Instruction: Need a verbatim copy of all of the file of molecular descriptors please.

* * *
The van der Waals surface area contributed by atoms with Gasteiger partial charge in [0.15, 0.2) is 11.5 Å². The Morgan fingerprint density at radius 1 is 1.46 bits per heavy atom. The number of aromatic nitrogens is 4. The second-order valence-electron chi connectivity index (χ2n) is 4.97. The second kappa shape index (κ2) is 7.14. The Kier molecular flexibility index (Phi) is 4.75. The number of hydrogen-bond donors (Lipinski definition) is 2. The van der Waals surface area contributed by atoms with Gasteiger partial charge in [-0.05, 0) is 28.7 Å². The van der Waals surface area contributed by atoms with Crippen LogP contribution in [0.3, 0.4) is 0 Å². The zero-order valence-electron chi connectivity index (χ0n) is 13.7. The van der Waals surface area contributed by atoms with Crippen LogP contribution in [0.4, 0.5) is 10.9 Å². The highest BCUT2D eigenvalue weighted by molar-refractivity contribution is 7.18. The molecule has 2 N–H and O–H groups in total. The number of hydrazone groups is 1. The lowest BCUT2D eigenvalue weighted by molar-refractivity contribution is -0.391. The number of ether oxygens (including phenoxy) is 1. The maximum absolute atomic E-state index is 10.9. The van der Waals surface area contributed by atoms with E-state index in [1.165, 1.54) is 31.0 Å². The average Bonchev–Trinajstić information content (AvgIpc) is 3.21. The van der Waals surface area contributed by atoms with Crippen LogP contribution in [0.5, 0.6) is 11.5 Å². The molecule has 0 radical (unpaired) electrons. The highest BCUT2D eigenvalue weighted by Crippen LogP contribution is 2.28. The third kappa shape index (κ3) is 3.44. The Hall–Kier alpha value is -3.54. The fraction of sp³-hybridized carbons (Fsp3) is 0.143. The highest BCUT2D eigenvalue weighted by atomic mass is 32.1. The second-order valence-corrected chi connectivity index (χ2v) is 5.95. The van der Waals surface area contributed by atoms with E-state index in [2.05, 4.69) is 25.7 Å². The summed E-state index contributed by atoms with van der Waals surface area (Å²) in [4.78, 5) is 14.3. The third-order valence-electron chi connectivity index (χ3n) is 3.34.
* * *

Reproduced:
The van der Waals surface area contributed by atoms with Gasteiger partial charge in [0.15, 0.2) is 11.5 Å². The Morgan fingerprint density at radius 1 is 1.46 bits per heavy atom. The number of aromatic nitrogens is 4. The second-order valence-electron chi connectivity index (χ2n) is 4.97. The second kappa shape index (κ2) is 7.14. The Kier molecular flexibility index (Phi) is 4.75. The number of hydrogen-bond donors (Lipinski definition) is 2. The van der Waals surface area contributed by atoms with Gasteiger partial charge in [-0.05, 0) is 28.7 Å². The van der Waals surface area contributed by atoms with Crippen LogP contribution in [0.3, 0.4) is 0 Å². The zero-order valence-electron chi connectivity index (χ0n) is 13.7. The van der Waals surface area contributed by atoms with Crippen LogP contribution in [0.4, 0.5) is 10.9 Å². The highest BCUT2D eigenvalue weighted by molar-refractivity contribution is 7.18. The molecule has 2 N–H and O–H groups in total. The number of hydrazone groups is 1. The lowest BCUT2D eigenvalue weighted by molar-refractivity contribution is -0.391. The number of ether oxygens (including phenoxy) is 1. The maximum absolute atomic E-state index is 10.9. The van der Waals surface area contributed by atoms with E-state index in [1.165, 1.54) is 31.0 Å². The average Bonchev–Trinajstić information content (AvgIpc) is 3.21. The van der Waals surface area contributed by atoms with Crippen LogP contribution in [0.5, 0.6) is 11.5 Å². The molecule has 0 radical (unpaired) electrons. The highest BCUT2D eigenvalue weighted by Crippen LogP contribution is 2.28. The third kappa shape index (κ3) is 3.44. The Hall–Kier alpha value is -3.54. The fraction of sp³-hybridized carbons (Fsp3) is 0.143. The highest BCUT2D eigenvalue weighted by atomic mass is 32.1. The second-order valence-corrected chi connectivity index (χ2v) is 5.95. The van der Waals surface area contributed by atoms with E-state index in [2.05, 4.69) is 25.7 Å². The summed E-state index contributed by atoms with van der Waals surface area (Å²) in [4.78, 5) is 14.3. The third-order valence-electron chi connectivity index (χ3n) is 3.34.